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#49er – For the first time in many years, Ballyholme Yacht Club (BYC) orgsnisers on Belfast lough are hoping for double figures for the Mackey Opticians sponsored Irish 49er nationals, especially if a few of the Dublin fleet travel for the October 5th event.

It will be a very busy weekend at Ballyholme bay with Race 4 of the Autumn Series on Sunday morning and Race 1 of the BYC Icebreaker series on Sunday morning.

London 2012 Olympians Ryan Seaton and Matt McGovern (currently competing at the 49er worlds in Marseille, France) have been working hard to organise boats for all the competitors.

There will be practice racing on Friday 4th for those who haven't stepped on a 49er in a number of years or ever before.

The briefing will be at 10:30 on Saturday morning with races starting as soon as possible afterwards. We hope for 6 quick races on Saturday with 3-4 on Sunday starting earlier. Sailing instructions will be available at the briefing and will be dependent on the weather conditions.

There is a perpetual trophy available for the winning 49er and Mackey Opticians are donating two pairs of polarized sunglasses (value up to £150 each) for the winning pair.

Published in Olympic

#rsgyc – The word on the grapevine is that the Royal St George Yacht Club, currently the Mitsubishi Motors "Sailing Club of the Year", is planning a special festive event to celebrate its 175th birthday. The whisper is that it will be a gathering to honour those members who have won major events and titles right up to and including Olympic medals.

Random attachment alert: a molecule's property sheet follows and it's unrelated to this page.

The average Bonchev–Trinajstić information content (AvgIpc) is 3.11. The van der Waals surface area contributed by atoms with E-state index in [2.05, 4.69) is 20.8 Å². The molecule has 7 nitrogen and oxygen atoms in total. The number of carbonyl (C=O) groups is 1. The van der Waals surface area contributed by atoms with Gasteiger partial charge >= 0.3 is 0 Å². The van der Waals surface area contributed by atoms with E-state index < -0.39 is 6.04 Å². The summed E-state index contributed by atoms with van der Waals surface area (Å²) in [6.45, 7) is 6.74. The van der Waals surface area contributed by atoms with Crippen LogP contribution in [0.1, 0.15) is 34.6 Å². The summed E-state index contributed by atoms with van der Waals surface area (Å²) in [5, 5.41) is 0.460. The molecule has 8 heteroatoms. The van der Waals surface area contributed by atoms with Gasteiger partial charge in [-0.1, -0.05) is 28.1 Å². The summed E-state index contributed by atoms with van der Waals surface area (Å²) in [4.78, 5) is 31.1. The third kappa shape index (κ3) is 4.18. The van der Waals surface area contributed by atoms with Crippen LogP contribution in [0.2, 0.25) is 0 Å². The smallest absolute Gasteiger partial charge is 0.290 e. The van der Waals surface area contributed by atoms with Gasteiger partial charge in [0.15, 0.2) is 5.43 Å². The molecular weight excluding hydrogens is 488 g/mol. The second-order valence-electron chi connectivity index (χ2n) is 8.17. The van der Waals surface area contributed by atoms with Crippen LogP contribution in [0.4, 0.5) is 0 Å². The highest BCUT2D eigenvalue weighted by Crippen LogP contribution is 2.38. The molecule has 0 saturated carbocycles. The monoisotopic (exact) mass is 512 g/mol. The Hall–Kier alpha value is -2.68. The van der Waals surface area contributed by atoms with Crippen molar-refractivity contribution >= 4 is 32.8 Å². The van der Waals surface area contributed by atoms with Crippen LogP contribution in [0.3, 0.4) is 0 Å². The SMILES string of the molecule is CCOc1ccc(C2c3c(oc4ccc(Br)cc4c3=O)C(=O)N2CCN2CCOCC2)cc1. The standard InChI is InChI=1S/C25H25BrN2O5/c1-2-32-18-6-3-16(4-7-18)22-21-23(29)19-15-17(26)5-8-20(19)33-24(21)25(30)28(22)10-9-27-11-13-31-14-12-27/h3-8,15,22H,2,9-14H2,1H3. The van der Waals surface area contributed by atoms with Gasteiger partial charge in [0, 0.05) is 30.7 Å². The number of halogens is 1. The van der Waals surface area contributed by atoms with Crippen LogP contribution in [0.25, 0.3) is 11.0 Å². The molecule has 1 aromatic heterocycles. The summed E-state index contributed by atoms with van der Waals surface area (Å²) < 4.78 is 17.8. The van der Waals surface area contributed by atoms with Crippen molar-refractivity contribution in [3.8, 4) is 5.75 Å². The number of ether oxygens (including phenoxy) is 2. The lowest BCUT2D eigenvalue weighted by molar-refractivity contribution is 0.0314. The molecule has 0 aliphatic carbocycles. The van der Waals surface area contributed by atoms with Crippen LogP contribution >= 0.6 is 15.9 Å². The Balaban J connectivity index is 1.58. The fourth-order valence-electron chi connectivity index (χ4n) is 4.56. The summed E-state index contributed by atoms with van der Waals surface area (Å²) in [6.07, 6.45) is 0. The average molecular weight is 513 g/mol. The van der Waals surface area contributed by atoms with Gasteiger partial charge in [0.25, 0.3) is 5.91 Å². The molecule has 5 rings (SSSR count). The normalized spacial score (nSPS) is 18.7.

We've been allowed a glimpse of the list, and it's very impressive. Which is what you'd expect from a club which has shown an extraordinary ability to adapt successfully to changing circumstances, while displaying a special talent for recruiting promising sailors from all round the country when they come to Dublin, either to go to college or to work.

Yet even as they keep a weather eye open for potential members who will give as much to the club as it will give to them, the club's administrators never lose sight of their past. And what a past it has been. Like many great clubs, it started modestly enough around 1838 as the Pembroke Rowing Club in south Dublin. But the oarsmen of the Dodder soon reckoned that the cleaner waters of the new harbour out on Dublin Bay, where Dunleary had recently been re-named Kingstown, would provide more pleasant conditions than the fetid Liffey.